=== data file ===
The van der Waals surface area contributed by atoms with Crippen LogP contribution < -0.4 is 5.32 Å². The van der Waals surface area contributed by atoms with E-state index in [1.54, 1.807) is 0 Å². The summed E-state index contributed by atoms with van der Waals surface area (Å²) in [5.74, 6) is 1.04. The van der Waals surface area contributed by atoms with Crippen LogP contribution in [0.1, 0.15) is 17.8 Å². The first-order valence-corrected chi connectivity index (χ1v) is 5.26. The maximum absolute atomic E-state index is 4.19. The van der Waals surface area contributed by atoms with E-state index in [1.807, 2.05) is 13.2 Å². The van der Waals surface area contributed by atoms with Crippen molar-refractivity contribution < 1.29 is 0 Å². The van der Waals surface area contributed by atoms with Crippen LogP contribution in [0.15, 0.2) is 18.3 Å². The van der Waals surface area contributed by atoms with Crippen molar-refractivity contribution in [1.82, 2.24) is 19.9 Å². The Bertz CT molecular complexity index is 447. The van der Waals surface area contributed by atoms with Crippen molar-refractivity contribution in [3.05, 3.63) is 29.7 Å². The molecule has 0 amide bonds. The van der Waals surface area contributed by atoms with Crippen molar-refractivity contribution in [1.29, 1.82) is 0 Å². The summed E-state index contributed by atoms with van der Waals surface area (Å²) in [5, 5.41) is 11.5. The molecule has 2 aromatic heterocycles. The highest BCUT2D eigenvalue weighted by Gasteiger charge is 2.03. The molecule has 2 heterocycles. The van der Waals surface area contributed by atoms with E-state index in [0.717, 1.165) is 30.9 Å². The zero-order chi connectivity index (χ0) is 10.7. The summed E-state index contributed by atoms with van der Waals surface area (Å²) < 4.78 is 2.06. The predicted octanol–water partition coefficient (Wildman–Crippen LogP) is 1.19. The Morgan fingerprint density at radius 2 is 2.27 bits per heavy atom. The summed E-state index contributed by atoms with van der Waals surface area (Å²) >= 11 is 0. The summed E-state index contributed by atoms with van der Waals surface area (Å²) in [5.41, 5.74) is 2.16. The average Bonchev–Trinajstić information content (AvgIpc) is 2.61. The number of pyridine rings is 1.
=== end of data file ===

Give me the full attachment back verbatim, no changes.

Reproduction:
The van der Waals surface area contributed by atoms with Crippen LogP contribution < -0.4 is 5.32 Å². The van der Waals surface area contributed by atoms with E-state index in [1.54, 1.807) is 0 Å². The summed E-state index contributed by atoms with van der Waals surface area (Å²) in [5.74, 6) is 1.04. The van der Waals surface area contributed by atoms with Crippen LogP contribution in [0.1, 0.15) is 17.8 Å². The first-order valence-corrected chi connectivity index (χ1v) is 5.26. The maximum absolute atomic E-state index is 4.19. The van der Waals surface area contributed by atoms with E-state index in [1.807, 2.05) is 13.2 Å². The van der Waals surface area contributed by atoms with Crippen molar-refractivity contribution < 1.29 is 0 Å². The van der Waals surface area contributed by atoms with Crippen LogP contribution in [0.15, 0.2) is 18.3 Å². The van der Waals surface area contributed by atoms with Crippen molar-refractivity contribution in [1.82, 2.24) is 19.9 Å². The Bertz CT molecular complexity index is 447. The van der Waals surface area contributed by atoms with Crippen molar-refractivity contribution in [3.05, 3.63) is 29.7 Å². The molecule has 0 amide bonds. The van der Waals surface area contributed by atoms with Crippen molar-refractivity contribution in [1.29, 1.82) is 0 Å². The summed E-state index contributed by atoms with van der Waals surface area (Å²) in [5, 5.41) is 11.5. The molecule has 2 aromatic heterocycles. The highest BCUT2D eigenvalue weighted by Gasteiger charge is 2.03. The molecule has 2 heterocycles. The van der Waals surface area contributed by atoms with E-state index in [0.717, 1.165) is 30.9 Å². The zero-order chi connectivity index (χ0) is 10.7. The summed E-state index contributed by atoms with van der Waals surface area (Å²) < 4.78 is 2.06. The predicted octanol–water partition coefficient (Wildman–Crippen LogP) is 1.19. The Morgan fingerprint density at radius 2 is 2.27 bits per heavy atom. The summed E-state index contributed by atoms with van der Waals surface area (Å²) >= 11 is 0. The summed E-state index contributed by atoms with van der Waals surface area (Å²) in [5.41, 5.74) is 2.16. The average Bonchev–Trinajstić information content (AvgIpc) is 2.61. The number of pyridine rings is 1.